Advocates applaud court orders to release detained families

By Patricia Zapor
Catholic News Service

WASHINGTON (CNS) — A federal judge ruled July 24 that the government’s immigrant family detention system violates a settlement agreement dating to 1997 over how juveniles in the custody of the immigration agency are treated.

Advocates for the thousands of families being held in compounds run by for-profit prison companies hailed the ruling and said it should mean the end of the policy of Immigration and Customs Enforcement to lock up families while they pursue asylum and other types of protection from deportation.

Judge Dolly Gee of the Central California District Court found ICE violated a court settlement reached in 1997 with a strategy enacted last summer of detaining women and their children as a deterrent to others who might try to cross the U.S. border at Mexico. The Obama administration was given until Aug. 3 to officially respond.

The detention centers have been harshly criticized by attorneys, members of Congress and advocates such as the U.S. Conference of Catholic Bishops. The USCCB and the Center for Migration Studies issued a scathing report in May based on bishops’ visits to two family detention centers in Texas. It decried conditions and recommended dismantling the whole system, replacing it with less drastic ways of keeping track of immigrants who are awaiting the outcome of legal cases.

More than 55,000 families were among a surge of Central American immigrants across the U.S.-Mexico border last summer. Along with 57,000 unaccompanied minors, the families were fleeing violence and other dangers in their home countries. ICE had in 2009 closed another family detention center amid strong criticism. But it opened new centers and expanded an existing one to hold women and their children. Current capacity is for more than 3,000 people, primarily at two detention centers in Texas, including one built specifically to house 2,500 women and children.

Gee had issued a preliminary ruling in May, telegraphing her intentions to find the detention system unacceptable. In response, ICE had begun releasing more families on bond and with ankle-bracelet monitoring systems, but hundreds of families are still in the centers.

Most of the detained families have met the first legal hurdle in applying for asylum. Other families apprehended at the border are released on bond pending adjudication of their attempts to be allowed to remain. But some have been held in the centers for more than a year.

In her July 24 order, Gee said she found it "astonishing that the defendants have enacted a policy requiring such expensive infrastructure without more evidence to show that it would be compliant with an agreement that has been in effect for nearly 20 years or effective at achieving what defendants hoped it would accomplish."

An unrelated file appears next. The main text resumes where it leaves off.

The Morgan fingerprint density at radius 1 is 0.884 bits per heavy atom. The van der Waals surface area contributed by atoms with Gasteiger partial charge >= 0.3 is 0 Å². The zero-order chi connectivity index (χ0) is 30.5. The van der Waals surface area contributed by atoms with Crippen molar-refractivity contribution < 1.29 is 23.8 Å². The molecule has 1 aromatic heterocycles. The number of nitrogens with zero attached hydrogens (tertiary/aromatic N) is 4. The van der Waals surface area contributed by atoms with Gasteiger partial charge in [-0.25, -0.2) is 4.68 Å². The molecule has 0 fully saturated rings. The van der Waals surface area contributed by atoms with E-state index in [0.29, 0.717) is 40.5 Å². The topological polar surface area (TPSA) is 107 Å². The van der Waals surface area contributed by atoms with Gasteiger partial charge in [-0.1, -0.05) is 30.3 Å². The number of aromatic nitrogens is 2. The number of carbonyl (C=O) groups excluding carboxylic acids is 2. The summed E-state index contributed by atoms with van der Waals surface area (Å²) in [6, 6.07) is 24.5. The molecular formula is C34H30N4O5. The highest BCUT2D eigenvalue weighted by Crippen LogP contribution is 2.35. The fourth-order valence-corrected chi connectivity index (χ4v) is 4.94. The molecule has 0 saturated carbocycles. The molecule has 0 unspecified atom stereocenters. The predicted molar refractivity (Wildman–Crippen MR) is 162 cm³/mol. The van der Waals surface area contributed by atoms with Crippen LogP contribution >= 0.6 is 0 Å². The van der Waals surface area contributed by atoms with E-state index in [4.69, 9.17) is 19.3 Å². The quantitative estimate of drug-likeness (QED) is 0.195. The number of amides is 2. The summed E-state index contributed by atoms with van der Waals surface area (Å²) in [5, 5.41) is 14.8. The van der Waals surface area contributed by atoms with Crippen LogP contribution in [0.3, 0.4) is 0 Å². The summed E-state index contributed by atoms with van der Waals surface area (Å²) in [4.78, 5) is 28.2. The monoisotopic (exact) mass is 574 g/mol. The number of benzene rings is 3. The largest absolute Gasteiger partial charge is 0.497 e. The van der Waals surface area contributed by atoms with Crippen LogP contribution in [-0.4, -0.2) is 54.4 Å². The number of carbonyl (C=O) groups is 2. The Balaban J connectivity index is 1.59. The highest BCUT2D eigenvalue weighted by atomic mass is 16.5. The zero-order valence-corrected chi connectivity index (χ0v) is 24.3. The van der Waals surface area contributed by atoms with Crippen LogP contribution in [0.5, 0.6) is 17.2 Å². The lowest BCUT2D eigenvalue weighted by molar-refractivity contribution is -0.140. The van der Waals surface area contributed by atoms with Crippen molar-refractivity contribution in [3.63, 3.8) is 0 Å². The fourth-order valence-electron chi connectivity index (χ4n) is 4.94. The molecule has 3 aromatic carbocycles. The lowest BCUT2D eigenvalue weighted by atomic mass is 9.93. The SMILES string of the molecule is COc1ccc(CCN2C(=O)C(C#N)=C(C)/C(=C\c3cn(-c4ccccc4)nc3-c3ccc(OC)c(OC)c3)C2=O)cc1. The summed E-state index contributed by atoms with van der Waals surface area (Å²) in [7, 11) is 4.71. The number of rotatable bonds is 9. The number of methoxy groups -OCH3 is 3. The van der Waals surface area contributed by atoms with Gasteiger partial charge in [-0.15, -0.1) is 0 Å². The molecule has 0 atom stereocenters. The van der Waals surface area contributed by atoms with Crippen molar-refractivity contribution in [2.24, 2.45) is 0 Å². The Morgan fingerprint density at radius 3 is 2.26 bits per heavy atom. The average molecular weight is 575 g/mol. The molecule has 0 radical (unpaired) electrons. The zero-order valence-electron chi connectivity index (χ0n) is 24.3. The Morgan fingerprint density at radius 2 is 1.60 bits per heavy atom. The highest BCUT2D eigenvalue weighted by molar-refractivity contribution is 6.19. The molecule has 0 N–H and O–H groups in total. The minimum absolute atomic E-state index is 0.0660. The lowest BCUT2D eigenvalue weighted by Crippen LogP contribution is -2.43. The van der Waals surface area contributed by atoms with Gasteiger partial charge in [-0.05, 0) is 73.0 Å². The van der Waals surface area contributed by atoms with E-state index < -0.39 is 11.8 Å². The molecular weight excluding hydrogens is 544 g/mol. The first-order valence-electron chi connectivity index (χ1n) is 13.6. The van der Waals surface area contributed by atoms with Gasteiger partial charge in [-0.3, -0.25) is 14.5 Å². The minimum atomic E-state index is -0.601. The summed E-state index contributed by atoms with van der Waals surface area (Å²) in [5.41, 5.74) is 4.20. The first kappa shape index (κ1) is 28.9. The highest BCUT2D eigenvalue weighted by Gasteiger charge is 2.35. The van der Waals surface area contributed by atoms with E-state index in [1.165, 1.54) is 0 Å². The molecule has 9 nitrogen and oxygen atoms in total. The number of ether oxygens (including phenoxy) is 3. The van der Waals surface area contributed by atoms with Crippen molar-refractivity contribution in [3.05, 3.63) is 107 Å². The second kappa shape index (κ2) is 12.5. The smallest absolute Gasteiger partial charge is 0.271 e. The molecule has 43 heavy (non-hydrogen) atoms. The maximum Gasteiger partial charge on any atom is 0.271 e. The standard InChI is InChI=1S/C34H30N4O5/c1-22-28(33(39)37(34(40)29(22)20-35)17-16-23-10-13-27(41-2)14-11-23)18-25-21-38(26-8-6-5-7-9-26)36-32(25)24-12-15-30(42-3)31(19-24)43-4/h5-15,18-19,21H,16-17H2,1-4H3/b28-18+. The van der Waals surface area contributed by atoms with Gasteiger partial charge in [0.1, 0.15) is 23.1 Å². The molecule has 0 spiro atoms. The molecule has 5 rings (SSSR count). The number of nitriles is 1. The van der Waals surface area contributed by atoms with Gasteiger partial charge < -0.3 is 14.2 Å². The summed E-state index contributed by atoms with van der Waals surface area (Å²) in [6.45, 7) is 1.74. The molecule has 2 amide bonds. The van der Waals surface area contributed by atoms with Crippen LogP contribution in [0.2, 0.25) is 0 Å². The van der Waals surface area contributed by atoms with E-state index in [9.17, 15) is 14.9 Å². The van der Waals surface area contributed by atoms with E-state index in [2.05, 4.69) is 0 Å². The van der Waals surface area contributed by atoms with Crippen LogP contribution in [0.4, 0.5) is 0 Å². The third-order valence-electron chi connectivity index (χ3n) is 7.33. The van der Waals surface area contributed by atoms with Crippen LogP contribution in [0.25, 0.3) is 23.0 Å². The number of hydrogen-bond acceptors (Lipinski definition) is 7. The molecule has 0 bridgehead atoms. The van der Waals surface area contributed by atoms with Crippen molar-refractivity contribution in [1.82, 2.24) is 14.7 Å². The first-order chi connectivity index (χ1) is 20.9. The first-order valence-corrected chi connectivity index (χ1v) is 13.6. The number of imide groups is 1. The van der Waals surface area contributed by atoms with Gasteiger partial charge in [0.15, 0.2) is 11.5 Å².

The 1997 settlement in Flores v. Reno set out standards for treatment of juveniles who were apprehended by the Border Patrol. The unaccompanied minors picked up in last year’s surge, for instance, were put into the care of the Office of Refugee Resettlement, a division of the Department of Health and Human Services, and placed into a system of foster homes and similar non-detention settings while efforts were made to unite them with family members.

But a whole different set of policies has been applied to children who arrive with their mothers. Those who arrive with their fathers typically are released together or separated and put into the system used for unaccompanied children, attorneys have told Catholic News Service.

Gee said the children who are picked up by the Border Patrol while traveling with their mothers should be treated with the same level of care as those who arrive on their own.

Gee ordered the administration to release children and parents unless there’s "a significant flight risk, or a threat to others or the national security." She also ordered ICE to come up with standards for which immigrant children, including those with their parents, are held in even temporary conditions.

Auxiliary Bishop Eusebio L. Elizondo of Seattle, chairman of the USCCB Committee on Migration, welcomed Gee’s ruling and urged the administration to comply with it expeditiously.

"Appealing the decision would only prolong a flawed and unjust policy of treating this vulnerable population as criminals," said a July 27 statement from Bishop Elizondo.

In a July 27 letter to ICE director Sarah Saldana, the Catholic Legal Immigration Network, and other immigrant legal services agencies called for ICE "to account for the cascade of due process violations and detrimental practices at the South Texas Family Residential Center in Dilley, Texas, and at the Karnes County Residential Center in Karnes City, Texas."

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